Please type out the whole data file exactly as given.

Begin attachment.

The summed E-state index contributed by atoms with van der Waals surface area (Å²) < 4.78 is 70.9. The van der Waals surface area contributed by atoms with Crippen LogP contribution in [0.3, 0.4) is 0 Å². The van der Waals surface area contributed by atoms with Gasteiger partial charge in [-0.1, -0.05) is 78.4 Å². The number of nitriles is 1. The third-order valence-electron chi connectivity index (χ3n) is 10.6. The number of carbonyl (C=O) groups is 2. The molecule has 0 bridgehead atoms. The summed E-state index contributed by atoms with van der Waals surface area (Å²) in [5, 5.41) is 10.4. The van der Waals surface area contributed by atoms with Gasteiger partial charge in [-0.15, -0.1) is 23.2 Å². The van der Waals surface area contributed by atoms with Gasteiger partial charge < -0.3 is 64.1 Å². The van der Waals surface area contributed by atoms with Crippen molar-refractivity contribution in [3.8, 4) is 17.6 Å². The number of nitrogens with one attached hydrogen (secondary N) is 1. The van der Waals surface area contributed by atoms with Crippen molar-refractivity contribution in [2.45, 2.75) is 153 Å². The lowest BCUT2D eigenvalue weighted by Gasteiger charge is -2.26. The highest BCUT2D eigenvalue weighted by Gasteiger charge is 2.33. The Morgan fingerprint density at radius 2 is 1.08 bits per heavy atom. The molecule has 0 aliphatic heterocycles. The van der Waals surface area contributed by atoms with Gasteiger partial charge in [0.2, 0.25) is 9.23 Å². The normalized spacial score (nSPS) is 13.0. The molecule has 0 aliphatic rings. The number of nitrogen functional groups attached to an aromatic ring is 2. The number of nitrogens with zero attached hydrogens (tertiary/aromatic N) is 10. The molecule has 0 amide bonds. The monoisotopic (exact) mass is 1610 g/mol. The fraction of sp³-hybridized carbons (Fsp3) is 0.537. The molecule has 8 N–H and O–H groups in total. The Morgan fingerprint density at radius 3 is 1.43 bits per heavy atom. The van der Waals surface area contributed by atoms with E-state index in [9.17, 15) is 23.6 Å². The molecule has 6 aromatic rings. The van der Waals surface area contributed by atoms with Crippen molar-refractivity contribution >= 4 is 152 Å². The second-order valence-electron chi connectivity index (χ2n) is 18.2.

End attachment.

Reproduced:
The summed E-state index contributed by atoms with van der Waals surface area (Å²) < 4.78 is 70.9. The van der Waals surface area contributed by atoms with Crippen LogP contribution in [0.3, 0.4) is 0 Å². The van der Waals surface area contributed by atoms with Gasteiger partial charge in [-0.1, -0.05) is 78.4 Å². The number of nitriles is 1. The third-order valence-electron chi connectivity index (χ3n) is 10.6. The number of carbonyl (C=O) groups is 2. The molecule has 0 bridgehead atoms. The summed E-state index contributed by atoms with van der Waals surface area (Å²) in [5, 5.41) is 10.4. The van der Waals surface area contributed by atoms with Gasteiger partial charge in [-0.15, -0.1) is 23.2 Å². The van der Waals surface area contributed by atoms with Gasteiger partial charge < -0.3 is 64.1 Å². The van der Waals surface area contributed by atoms with Crippen molar-refractivity contribution in [3.8, 4) is 17.6 Å². The number of nitrogens with one attached hydrogen (secondary N) is 1. The van der Waals surface area contributed by atoms with Crippen molar-refractivity contribution in [2.45, 2.75) is 153 Å². The lowest BCUT2D eigenvalue weighted by Gasteiger charge is -2.26. The highest BCUT2D eigenvalue weighted by Gasteiger charge is 2.33. The Morgan fingerprint density at radius 2 is 1.08 bits per heavy atom. The molecule has 0 aliphatic heterocycles. The van der Waals surface area contributed by atoms with Gasteiger partial charge in [0.2, 0.25) is 9.23 Å². The normalized spacial score (nSPS) is 13.0. The molecule has 0 aliphatic rings. The number of nitrogen functional groups attached to an aromatic ring is 2. The number of nitrogens with zero attached hydrogens (tertiary/aromatic N) is 10. The molecule has 0 amide bonds. The monoisotopic (exact) mass is 1610 g/mol. The fraction of sp³-hybridized carbons (Fsp3) is 0.537. The molecule has 8 N–H and O–H groups in total. The Morgan fingerprint density at radius 3 is 1.43 bits per heavy atom. The van der Waals surface area contributed by atoms with E-state index in [9.17, 15) is 23.6 Å². The molecule has 6 aromatic rings. The van der Waals surface area contributed by atoms with Crippen molar-refractivity contribution >= 4 is 152 Å². The second-order valence-electron chi connectivity index (χ2n) is 18.2.